It’s hard to imagine that not too long ago, and even today, there were and are still firsts with respect to the first Colored, Negro, Black, or African American to do this or that. The amazing radio personality Hal Jackson did it before it was believed possible.
He broke through the color wall on the radio in Washington in the 1930s, pushed the District’s major clothing retailers to let blacks into their dressing rooms and restrooms in the ’40s and became the first black host on a national broadcast network in the 50s – and I for one honor him.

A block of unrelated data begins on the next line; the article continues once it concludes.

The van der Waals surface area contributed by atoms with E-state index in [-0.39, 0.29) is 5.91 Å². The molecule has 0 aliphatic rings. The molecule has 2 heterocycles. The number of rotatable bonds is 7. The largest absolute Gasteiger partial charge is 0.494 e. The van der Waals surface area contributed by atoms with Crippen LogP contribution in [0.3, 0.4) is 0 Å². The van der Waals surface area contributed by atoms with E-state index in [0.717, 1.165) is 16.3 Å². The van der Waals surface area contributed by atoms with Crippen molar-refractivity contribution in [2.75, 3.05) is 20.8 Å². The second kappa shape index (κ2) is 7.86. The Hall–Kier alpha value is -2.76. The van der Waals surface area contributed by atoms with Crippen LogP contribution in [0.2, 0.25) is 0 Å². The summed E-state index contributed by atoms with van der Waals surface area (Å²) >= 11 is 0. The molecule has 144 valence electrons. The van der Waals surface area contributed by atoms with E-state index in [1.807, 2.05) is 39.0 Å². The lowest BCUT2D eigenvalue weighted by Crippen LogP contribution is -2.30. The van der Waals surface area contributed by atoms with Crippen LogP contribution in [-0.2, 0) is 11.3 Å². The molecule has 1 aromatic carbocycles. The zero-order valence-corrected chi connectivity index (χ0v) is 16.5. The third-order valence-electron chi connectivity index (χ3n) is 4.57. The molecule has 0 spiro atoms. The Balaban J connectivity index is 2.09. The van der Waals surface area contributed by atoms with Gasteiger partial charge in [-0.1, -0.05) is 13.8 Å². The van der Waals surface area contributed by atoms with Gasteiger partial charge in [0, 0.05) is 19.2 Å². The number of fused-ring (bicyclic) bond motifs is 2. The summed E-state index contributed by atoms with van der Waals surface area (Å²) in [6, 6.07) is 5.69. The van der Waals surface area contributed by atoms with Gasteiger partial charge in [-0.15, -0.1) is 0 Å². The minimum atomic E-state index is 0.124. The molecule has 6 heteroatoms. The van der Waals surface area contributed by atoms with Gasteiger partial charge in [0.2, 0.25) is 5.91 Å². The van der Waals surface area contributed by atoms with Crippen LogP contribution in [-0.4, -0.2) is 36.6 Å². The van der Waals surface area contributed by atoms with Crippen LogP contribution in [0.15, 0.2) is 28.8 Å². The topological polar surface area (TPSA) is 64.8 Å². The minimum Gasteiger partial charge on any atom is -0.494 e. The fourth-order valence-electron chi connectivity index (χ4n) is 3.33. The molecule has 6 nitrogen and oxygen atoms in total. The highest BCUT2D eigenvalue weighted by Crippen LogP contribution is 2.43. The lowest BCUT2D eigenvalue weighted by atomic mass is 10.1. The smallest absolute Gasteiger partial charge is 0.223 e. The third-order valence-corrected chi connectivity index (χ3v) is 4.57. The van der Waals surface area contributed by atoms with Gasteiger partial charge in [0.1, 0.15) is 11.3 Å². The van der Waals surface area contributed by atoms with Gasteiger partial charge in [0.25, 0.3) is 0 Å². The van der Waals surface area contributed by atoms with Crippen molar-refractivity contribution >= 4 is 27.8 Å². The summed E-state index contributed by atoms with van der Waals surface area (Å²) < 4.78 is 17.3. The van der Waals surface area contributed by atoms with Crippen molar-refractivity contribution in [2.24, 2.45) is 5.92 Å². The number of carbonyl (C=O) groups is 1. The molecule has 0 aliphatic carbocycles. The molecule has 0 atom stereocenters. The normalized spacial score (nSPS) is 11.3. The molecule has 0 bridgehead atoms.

Through most of the second half of the last century, many black New Yorkers grew up knowing Mr. Jackson as a radio DJ whose smiling face appeared on billboards across the city. Decades before that, Mr. Jackson was a household name in black Washington, which is what impressed me about…
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